ASSESSMENT OF THE RELATIONSHIP BETWEEN SOME TRACE ELEMENTS AND ANTIOXIDANT ENZYMES IN UNDER-FIVE CHILDREN WITH PROTEIN- ENERGY MALNUTRITION


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TABLE OF CONTENTS

Title page
Abstract
Table of Contents
Abbreviations

CHAPTER ONE: INTRODUCTION
1.1 Background of the study
1.2 Statement of the Research Problem
1.3 Justification for the Study
1.4 Aim and Objectives of the Study

CHAPTER TWO: LITERATURE REVIEW
2.1 Prevalence of PEM
2.2 Assessment of Nutritional Status
2.2.1 Clinical assessment
2.2.2 Anthropometric assessment
2.2.3 Dietary intake assessment
2.2.4 Biochemical assessment
2.3 Classification of PEM
2.3.1 Marasmus
2.3.2 Kwashiorkor
2.3.3 Marasmic-kwashiorkor
2.4 Complications of PEM
2.4.1 Infection
2.4.2 Diarrhoea and dehydration
2.4.3 Heart failure
2.4.4 Hypothermia
2.5 Prevention and Treatment of PEM
2.6 Free Radicals
2.7 Antioxidants
2.7.1 The need for antioxidants defense
2.7.2 Mechanisms of antioxidant functions
2.7.3 Enzymatic antioxidants and their cofactors
2.7.4 Cofactors
2.7.5 Non-enzymatic antioxidants
2.7.6 Oxidative stress
2.8 Roles of Trace Elements in Nutrition

CHAPTER THREE: MATERIALS AND METHODS
3.1 Materials
3.1.1 Study location
3.1.2 Study population
3.1.3 Inclusion criteria for patients
3.1.4 Inclusion criteria for control
3.1.5 Exclusion criteria
3.16 Informed consent
3.1.7 Ethical approval
3.1.8 Sample size determination
3.1.9 Sampling techniques
3.1.10 Blood sample collection
3.1.11 Chemicals
3.1.12 Equipment
3.2 Methods
3.2.1 Questionnaire
3.2.2 Measurement of Biochemical Parameters
3.2.2.1 Serum total protein
3.2.2.2 Serum albumin
3.2.2.3 Serum zinc and copper
3.2.2.4 Serum Superoxide Dismutase
3.2.2.5 Serum glutathione peroxidase
3.2.3 Statistical analysis

CHAPTER FOUR: RESULTS
4.1 Characteristics of Study Population
4.2 Feeding Characteristics of PEM Patients
4.3 Serum Biochemical Parameters in PEM Patients
4.4 Serum Total Protein and Albumin Levels in PEM Patients
4.5 Serum concentrations of some Trace Elements in PEM patients
4.6 Serum Levels of some Antioxidants Enzymes in PEM Patients
4.7 Pearson’s Correlation between some Trace Elements and Antioxidant Enzymes in PEM Patients

CHAPTER FIVE: DISCUSSION

CHAPTER SIX: SUMMARY, CONCLUSION, AND RECOMMENDATIONS
6.1 Summary
6.2 Conclusion
6.3 Recommendations
REFERENCES
APPENDICES



ABSTRACT


Assessment of the relationship between some trace elements and antioxidant enzymes was carried out on 98 under-five children with protein-energy malnutrition (PEM) and 98 age- and sex-matched apparently healthy children (control). The malnourished children involve those with Marasmus, Kwashiorkor and Marasmic-kwashiorkor. Venous blood (2ml) was collected from both PEM children and control for biochemical analysis using standard methods. Results obtained show that mean serum total protein (55.76±3.95) and albumin (26.43±2.78) levels and superoxide dismutase (SOD) (1.87±0.32) and glutathione peroxidase (GPx) (42.38±5.03) activities in malnourished children were significantly lower (p<0 -0.07="" -0.08="" -0.14="" -0.31="" -0.39="" -0.41="" -0.48="" -0.51="" -0.54="" .05="" 0.03="" 0.05="" 0.07="" 0.12="" 0.16="" an="" and="" antioxidant="" antioxidants="" are="" be="" between="" but="" children="" concentrations="" control.="" control="" copper="" correlations="" cu="" decrease="" defense="" done="" due="" effective="" elements="" enzymes="" fact="" for="" free="" gpx-cu:="" gpx-zn:="" gpx="" high="" higher="" in="" increase="" investigation="" kwashiorkor="" laboratory="" levels="" lower="" malnourished="" management="" marasmic-kwashiorkor="" marasmus="" mean="" n:="" n="" of="" oxidative="" p="" pem.="" pem="" points="" predisposed="" production="" radical="" routine="" serum="" should="" significantly="" sod-cu:="" span="" stress="" study="" system.="" than="" that="" the="" there="" therefore="" these="" this="" to="" trace="" u="" were="" with="" zinc="">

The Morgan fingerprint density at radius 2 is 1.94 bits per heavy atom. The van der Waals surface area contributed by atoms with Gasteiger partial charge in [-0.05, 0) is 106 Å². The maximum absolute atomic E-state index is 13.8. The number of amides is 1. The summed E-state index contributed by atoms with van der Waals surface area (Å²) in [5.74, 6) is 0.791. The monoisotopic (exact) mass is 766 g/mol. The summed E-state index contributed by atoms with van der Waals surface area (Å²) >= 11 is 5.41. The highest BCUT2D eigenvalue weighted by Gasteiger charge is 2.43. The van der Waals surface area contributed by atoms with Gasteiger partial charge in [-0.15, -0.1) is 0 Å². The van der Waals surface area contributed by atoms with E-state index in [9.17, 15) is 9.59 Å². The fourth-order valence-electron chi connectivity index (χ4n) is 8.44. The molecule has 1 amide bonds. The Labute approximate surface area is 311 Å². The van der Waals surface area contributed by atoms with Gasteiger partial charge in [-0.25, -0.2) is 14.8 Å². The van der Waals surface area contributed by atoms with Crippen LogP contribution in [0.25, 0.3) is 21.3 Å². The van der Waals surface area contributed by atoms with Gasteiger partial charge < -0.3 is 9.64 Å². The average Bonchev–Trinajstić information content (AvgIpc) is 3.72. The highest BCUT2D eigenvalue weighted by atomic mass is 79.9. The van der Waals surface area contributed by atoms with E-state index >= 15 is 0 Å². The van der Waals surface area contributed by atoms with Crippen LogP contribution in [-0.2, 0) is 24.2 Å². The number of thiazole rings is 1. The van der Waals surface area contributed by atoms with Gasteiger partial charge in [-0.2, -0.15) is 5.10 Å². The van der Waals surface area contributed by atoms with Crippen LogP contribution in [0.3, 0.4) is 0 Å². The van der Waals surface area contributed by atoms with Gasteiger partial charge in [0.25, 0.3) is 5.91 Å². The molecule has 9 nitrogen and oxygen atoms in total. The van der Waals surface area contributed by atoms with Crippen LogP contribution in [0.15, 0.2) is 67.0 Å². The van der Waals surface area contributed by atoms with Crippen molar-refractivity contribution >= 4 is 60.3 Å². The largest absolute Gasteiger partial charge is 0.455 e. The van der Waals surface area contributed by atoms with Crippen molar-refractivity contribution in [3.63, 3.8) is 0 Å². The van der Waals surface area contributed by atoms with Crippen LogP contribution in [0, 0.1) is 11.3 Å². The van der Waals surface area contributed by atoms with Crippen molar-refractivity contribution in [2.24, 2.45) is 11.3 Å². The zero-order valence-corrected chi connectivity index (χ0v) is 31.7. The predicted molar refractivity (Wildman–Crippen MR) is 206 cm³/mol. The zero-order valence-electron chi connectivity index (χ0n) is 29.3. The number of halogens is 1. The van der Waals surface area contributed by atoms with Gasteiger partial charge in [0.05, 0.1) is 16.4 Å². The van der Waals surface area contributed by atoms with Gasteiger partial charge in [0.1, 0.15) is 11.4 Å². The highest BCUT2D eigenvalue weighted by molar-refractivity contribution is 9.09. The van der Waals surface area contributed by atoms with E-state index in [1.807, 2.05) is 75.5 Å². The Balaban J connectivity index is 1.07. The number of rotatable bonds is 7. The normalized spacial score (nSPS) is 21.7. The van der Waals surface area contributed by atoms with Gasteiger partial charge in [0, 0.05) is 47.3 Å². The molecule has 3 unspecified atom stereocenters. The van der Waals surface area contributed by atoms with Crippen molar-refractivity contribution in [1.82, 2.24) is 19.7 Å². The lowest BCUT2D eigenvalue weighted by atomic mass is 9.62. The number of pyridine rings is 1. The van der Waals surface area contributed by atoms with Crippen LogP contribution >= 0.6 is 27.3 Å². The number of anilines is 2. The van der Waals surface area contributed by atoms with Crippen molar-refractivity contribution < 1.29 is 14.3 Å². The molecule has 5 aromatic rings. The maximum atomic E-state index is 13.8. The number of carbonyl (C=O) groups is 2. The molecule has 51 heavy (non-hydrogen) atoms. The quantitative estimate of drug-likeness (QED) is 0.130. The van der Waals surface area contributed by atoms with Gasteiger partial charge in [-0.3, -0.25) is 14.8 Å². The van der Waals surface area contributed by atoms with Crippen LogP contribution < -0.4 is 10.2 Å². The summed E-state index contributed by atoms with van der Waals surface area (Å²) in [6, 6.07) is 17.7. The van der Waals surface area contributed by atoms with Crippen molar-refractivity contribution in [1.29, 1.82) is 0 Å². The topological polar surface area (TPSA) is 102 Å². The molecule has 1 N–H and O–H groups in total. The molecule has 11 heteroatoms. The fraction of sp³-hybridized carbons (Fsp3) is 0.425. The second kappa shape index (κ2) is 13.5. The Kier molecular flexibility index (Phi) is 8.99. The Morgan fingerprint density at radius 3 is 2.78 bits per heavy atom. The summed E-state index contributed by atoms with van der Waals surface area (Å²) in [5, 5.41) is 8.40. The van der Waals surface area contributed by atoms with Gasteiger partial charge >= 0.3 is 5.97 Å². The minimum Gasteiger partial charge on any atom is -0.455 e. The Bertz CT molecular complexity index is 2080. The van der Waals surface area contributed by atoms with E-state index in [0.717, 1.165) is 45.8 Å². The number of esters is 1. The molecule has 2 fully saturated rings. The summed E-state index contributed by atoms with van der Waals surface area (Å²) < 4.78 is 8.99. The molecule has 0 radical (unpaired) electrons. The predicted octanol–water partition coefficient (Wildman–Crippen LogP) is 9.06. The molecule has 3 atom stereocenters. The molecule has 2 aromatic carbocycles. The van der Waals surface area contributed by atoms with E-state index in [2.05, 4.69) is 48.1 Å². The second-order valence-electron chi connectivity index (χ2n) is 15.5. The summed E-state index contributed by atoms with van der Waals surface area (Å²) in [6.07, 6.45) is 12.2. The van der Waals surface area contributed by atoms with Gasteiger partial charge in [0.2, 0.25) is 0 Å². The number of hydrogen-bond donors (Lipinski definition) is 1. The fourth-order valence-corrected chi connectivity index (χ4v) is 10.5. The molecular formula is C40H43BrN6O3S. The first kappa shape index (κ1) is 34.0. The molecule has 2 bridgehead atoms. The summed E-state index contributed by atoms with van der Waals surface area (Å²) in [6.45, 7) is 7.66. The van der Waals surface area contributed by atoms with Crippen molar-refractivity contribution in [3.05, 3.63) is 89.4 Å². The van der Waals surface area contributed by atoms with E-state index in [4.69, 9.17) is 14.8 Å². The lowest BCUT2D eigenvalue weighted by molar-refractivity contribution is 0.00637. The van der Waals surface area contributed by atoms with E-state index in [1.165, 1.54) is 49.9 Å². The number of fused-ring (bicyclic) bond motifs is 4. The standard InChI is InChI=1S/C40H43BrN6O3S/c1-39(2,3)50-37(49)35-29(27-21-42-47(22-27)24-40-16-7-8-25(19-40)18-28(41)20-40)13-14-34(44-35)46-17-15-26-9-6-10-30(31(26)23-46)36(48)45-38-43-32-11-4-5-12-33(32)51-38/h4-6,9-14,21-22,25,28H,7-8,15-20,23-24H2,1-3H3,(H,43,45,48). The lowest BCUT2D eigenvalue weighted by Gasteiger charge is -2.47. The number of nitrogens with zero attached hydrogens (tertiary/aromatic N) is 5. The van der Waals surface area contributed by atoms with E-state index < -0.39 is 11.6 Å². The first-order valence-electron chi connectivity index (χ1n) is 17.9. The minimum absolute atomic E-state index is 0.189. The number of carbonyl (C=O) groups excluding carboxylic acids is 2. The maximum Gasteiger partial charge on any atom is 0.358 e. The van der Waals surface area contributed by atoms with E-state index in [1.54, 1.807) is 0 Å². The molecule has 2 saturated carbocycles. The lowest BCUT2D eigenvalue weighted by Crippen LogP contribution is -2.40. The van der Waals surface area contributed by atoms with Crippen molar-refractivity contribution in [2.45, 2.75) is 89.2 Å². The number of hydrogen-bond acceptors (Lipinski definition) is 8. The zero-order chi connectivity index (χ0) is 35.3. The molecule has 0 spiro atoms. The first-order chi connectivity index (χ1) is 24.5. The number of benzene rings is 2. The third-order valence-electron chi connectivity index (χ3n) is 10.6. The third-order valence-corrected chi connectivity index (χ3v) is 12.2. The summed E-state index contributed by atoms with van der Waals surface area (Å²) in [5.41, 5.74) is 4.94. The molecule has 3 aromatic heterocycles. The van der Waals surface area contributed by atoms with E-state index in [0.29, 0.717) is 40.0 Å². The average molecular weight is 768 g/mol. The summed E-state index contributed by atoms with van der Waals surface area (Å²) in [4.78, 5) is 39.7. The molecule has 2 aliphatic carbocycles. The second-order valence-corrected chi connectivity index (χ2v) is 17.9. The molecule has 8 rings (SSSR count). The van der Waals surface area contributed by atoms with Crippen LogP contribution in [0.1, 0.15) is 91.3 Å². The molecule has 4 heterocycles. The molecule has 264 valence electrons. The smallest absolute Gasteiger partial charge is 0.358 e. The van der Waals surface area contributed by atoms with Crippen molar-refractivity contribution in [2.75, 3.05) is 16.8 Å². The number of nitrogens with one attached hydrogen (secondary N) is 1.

CHAPTER ONE

INTRODUCTION

1.1 Background of the Study


Severe malnutrition is common among developing countries both in rural and urban areas (Psaki et al., 2012). It is responsible for at least half of the 7.6 million child‟s deaths each year in developing countries (Park et al., 2012). Children who are poorly nourished suffer up to 160 days of illness each year (UNICEF, 2008). Malnutrition magnifies the effects of every disease, including measles and malaria. The estimated proportions of deaths in which malnutrition is an underlying cause are diarrhoea (61%), malaria (57%), pneumonia (52%) and measles (45%) (Black et al., 2003). Protein-energy malnutrition (PEM) is one of the most prevalent and devastating forms of malnutrition in the world (Whitney and Rolfes, 2008).

PEM is defined by the WHO as the cellular imbalance between the supply of nutrients and energy and the body's demand for them to ensure growth, maintenance, and specific functions (WHO, 1993). It has long been recognized as a common problem, especially for children in the developing countries whose nutritional intake is deficient for socioeconomic reasons (Collins et al., 2006). PEM results from inadequate intake and absorption which may be due to diseases, insufficient household food security, inadequate maternal and child care, poor sanitation and ignorance (UNICEF, 1990). The earliest symptoms include subtle changes in the mood of the child while further changes include loss of appetite and interest in the surroundings, which lead to decreased social interaction with peers or siblings (Allen, 1995). When PEM becomes more severe, it has adverse effects on the child's cognitive and behavioural development, both in the short and long term (Mendez and Linda, 1999). It may also affect children's mental performance by other indirect mechanisms such as social and economic disadvantages (Johnston and Low.....

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